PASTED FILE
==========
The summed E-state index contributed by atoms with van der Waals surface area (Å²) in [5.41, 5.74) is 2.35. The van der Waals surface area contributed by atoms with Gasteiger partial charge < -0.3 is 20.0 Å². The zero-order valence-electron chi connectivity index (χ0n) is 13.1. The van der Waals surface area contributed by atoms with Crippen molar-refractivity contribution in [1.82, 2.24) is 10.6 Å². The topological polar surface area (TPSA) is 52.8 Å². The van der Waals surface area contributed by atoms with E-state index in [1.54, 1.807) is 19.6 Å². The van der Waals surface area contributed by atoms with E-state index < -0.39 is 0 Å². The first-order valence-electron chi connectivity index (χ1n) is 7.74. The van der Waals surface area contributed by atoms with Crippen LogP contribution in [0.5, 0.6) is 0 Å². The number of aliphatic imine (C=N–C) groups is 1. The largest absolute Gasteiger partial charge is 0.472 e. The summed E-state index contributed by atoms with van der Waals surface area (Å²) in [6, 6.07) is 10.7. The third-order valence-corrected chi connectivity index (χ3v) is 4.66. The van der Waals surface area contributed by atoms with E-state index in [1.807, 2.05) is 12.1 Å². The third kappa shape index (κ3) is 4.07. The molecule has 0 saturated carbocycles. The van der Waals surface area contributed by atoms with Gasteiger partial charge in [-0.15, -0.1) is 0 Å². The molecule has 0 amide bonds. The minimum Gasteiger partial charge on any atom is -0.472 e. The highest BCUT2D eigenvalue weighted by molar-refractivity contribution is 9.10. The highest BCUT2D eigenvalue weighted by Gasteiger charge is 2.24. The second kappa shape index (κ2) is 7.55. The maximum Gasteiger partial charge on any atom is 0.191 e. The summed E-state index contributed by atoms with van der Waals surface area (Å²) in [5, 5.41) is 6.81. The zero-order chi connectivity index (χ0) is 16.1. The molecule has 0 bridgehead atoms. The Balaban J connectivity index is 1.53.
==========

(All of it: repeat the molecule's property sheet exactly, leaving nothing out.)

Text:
The summed E-state index contributed by atoms with van der Waals surface area (Å²) in [5.41, 5.74) is 2.35. The van der Waals surface area contributed by atoms with Gasteiger partial charge < -0.3 is 20.0 Å². The zero-order valence-electron chi connectivity index (χ0n) is 13.1. The van der Waals surface area contributed by atoms with Crippen molar-refractivity contribution in [1.82, 2.24) is 10.6 Å². The topological polar surface area (TPSA) is 52.8 Å². The van der Waals surface area contributed by atoms with E-state index in [1.54, 1.807) is 19.6 Å². The van der Waals surface area contributed by atoms with E-state index < -0.39 is 0 Å². The first-order valence-electron chi connectivity index (χ1n) is 7.74. The van der Waals surface area contributed by atoms with Crippen LogP contribution in [0.5, 0.6) is 0 Å². The number of aliphatic imine (C=N–C) groups is 1. The largest absolute Gasteiger partial charge is 0.472 e. The summed E-state index contributed by atoms with van der Waals surface area (Å²) in [6, 6.07) is 10.7. The third-order valence-corrected chi connectivity index (χ3v) is 4.66. The van der Waals surface area contributed by atoms with E-state index in [1.807, 2.05) is 12.1 Å². The third kappa shape index (κ3) is 4.07. The molecule has 0 saturated carbocycles. The van der Waals surface area contributed by atoms with Gasteiger partial charge in [-0.15, -0.1) is 0 Å². The molecule has 0 amide bonds. The minimum Gasteiger partial charge on any atom is -0.472 e. The highest BCUT2D eigenvalue weighted by molar-refractivity contribution is 9.10. The highest BCUT2D eigenvalue weighted by Gasteiger charge is 2.24. The second kappa shape index (κ2) is 7.55. The maximum Gasteiger partial charge on any atom is 0.191 e. The summed E-state index contributed by atoms with van der Waals surface area (Å²) in [5, 5.41) is 6.81. The zero-order chi connectivity index (χ0) is 16.1. The molecule has 0 bridgehead atoms. The Balaban J connectivity index is 1.53.